Do You Know How to Spot a Bogus Literary Agency? 8 Red Flags to Watch For

I’m working on a couple of new projects—watch this space for exciting developments—so I’m running a New! Improved! version of an oldie-but-goodie. The original post garnered a visit and an approving nod from agent Janet Reid—the Query Shark herownself.

I belong to the generation of women who were told we were more likely be shot by terrorists than find husbands. Several decades later, we’re all writing books about our fabulous single lives—as desperate now for literary representation as we once were for the white dress/gold ring thing.

I haven’t seen statistics about the comparative likelihood of being shot by a terrorist vs. finding a literary agent, but given the global political climate, I’d say odds heavily favor the terrorists.

Maybe we can fantasize that someday we’ll be shot by a terrorist who works for Curtis Brown.

We can’t blame agents. We’re in this situation because there are less than 450 members of the Association of Author’s Representatives while most of the 230 million of us who own computers have at least one novel in progress in the files.

If as many Americans bought books as wrote them, our situation wouldn’t be so dire—so if you really want to increase your chances of publication, buy more books.

With such vast herds of us overpopulating the planet, it’s inevitable that we’ve attracted our share of predators.  

In order hang onto your dwindling cash reserves during this soul-crushing process, keep an eye out for these red flags:

1) The agency advertises aggressively. Be wary of agents who advertise. When I finished my first novel, a librarian friend forwarded me an intriguing ad from an agency soliciting submissions. He’d found it in a highly regarded literary magazine. I visited the agency’s charming, positive website and almost fell into the trap until I Googled them. They appeared on the “THUMBS DOWN AGENCY LIST” at Writer Beware. This agency refers unsuspecting writers to their own pricey editing service and sells books only to their own vanity publishing company. They’ve changed their name, but they’re still in business.

Do the math: agents don’t have to advertise. We’ll find them no matter where they hide.

2) They badmouth the publishing industry or other agencies, and claim to be “different.” Publishing is a business that relies on networking. Anybody can call herself a “literary agent,” but the successful ones generally learn their trade by interning for more established agents or working at a publishing company. Putting down their mentors would be just plain dumb. And if they haven’t worked with/for other agents—beware. They may mean well, but they probably won’t have the contacts needed to make sales.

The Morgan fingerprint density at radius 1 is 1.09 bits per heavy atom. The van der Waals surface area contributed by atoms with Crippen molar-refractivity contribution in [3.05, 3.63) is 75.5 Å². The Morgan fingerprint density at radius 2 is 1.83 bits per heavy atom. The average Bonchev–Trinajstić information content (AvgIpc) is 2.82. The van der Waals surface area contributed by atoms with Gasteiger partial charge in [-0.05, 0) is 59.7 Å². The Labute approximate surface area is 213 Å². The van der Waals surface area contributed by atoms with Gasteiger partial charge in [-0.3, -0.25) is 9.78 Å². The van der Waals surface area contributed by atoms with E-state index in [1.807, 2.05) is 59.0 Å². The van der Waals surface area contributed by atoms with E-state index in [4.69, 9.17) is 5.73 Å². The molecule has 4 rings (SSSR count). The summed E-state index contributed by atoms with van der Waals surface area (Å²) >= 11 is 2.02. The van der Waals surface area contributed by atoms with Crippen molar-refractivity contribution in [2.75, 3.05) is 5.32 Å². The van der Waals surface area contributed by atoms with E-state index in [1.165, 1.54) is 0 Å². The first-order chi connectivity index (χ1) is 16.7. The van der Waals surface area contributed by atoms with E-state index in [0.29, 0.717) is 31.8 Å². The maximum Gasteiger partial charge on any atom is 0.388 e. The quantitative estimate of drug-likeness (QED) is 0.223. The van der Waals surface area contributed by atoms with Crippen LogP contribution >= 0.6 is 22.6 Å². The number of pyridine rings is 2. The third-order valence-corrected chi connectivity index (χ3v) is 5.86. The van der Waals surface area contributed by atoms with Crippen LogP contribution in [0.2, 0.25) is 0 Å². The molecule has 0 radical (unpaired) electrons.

3) They charge “mailing fees" up front. This has been a popular scam for decades. Bogus agencies sign thousands of clients and charge them each $250 or more per quarter for “copying and mailing.” But they never make a sale. I’ve seen heartbreaking letters from writers who’ve lost as much as $3,000 before they caught on.

Small agencies may legitimately ask for copying and mailing fees AFTER they’ve sent out your manuscript—usually every quarter—but in the 21st century almost all submissions are done electronically, so I’d worry about any agency that’s still partying like it’s 1999.

4) They refuse to forward rejection letters. Most agents send on your rejections every quarter or so. Some scammers “submit” manuscripts to a publishing house in a mass mailing addressed to no particular editor. Those are not real submissions. They go into recycling without a response. You are not actually being represented. Move on.

5) No client list on the website.  If there’s no client page on their website, give them a pass. Agents don’t keep client lists “confidential.” If they represent a literary star, they’ll pound their chests and bellow about it.

6) You can find no record of recent sales. Even if somebody in the agency can claim to have represented Steven King, if it happened in King’s pre-Carrie days and she hasn’t sold anything since, don’t go there.

7) You can’t find them listed at any of the commonly used databases for writers. If the agency isn’t listed with AgentQuery or QueryTracker, go check the forums at Absolute Write, the lists at Preditors and Editors, and the tireless watchdogs at Writer Beware for any reports of scamming or bad faith. All of these organizations volunteer their time to weed out the bad guys who are preying on fledgling writers.  Membership is free for all these sites.

You can also check the Association of Authors Representatives, but as Janet Reid pointed out—an agent does NOT have to be a member of AAR to be legitimate and even top-notch. New agents have to work for a certain number of years before they’re allowed to join—and it is the newer and hungrier agents who are reading queries from new writers and actively building their lists.

8) They charge a “reading fee.” You know this, right? It’s not just about the money. Unscrupulous agents can actually hurt your career, since publishers consider these tactics unethical and won’t do business with them. At best, they’ll sell you worthless editing advice. If you have to pay somebody to read your book, it’s not ready for publication.

If you’re a newbie, DO pay a qualified freelance editor or book doctor, but never with a promise of publication attached.

Victoria Strauss at Writer Beware had a great guest post on February 11 about all things scammy in the literary world. from Marian Perera, in her review of Jenna Glatzer's new book, The Street-Smart Writer. 

Don’t forget: Google is your friend. Check ’em out.

How about you, fellow scriveners—anybody have a tale of agent scams to share?  

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